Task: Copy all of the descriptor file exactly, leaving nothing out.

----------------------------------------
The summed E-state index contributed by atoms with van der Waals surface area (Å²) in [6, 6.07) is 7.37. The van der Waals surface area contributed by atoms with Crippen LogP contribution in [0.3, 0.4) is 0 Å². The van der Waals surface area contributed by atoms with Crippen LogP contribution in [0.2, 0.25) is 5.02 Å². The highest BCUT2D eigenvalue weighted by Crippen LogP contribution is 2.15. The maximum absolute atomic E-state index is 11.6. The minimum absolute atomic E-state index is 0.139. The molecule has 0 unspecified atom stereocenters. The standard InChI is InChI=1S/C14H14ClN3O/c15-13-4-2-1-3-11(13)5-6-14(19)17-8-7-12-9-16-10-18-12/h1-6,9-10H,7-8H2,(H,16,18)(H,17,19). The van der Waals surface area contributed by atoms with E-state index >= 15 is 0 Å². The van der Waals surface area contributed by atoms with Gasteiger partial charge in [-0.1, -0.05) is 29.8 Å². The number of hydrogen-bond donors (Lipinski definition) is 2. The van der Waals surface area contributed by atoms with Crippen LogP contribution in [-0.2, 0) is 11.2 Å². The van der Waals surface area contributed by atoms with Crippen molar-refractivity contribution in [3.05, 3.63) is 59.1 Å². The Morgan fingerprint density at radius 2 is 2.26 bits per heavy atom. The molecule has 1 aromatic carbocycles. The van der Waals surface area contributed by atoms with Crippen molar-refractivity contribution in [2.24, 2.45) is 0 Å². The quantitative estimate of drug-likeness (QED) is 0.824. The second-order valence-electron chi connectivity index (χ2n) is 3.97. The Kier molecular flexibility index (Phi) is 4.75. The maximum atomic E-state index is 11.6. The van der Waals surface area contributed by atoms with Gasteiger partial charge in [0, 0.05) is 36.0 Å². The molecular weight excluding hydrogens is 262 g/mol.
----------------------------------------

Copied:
The summed E-state index contributed by atoms with van der Waals surface area (Å²) in [6, 6.07) is 7.37. The van der Waals surface area contributed by atoms with Crippen LogP contribution in [0.3, 0.4) is 0 Å². The van der Waals surface area contributed by atoms with Crippen LogP contribution in [0.2, 0.25) is 5.02 Å². The highest BCUT2D eigenvalue weighted by Crippen LogP contribution is 2.15. The maximum absolute atomic E-state index is 11.6. The minimum absolute atomic E-state index is 0.139. The molecule has 0 unspecified atom stereocenters. The standard InChI is InChI=1S/C14H14ClN3O/c15-13-4-2-1-3-11(13)5-6-14(19)17-8-7-12-9-16-10-18-12/h1-6,9-10H,7-8H2,(H,16,18)(H,17,19). The van der Waals surface area contributed by atoms with E-state index >= 15 is 0 Å². The van der Waals surface area contributed by atoms with Gasteiger partial charge in [-0.1, -0.05) is 29.8 Å². The number of hydrogen-bond donors (Lipinski definition) is 2. The van der Waals surface area contributed by atoms with Crippen LogP contribution in [-0.2, 0) is 11.2 Å². The van der Waals surface area contributed by atoms with Crippen molar-refractivity contribution in [3.05, 3.63) is 59.1 Å². The Morgan fingerprint density at radius 2 is 2.26 bits per heavy atom. The molecule has 1 aromatic carbocycles. The van der Waals surface area contributed by atoms with Crippen molar-refractivity contribution in [2.24, 2.45) is 0 Å². The quantitative estimate of drug-likeness (QED) is 0.824. The second-order valence-electron chi connectivity index (χ2n) is 3.97. The Kier molecular flexibility index (Phi) is 4.75. The maximum atomic E-state index is 11.6. The van der Waals surface area contributed by atoms with Gasteiger partial charge in [0, 0.05) is 36.0 Å². The molecular weight excluding hydrogens is 262 g/mol.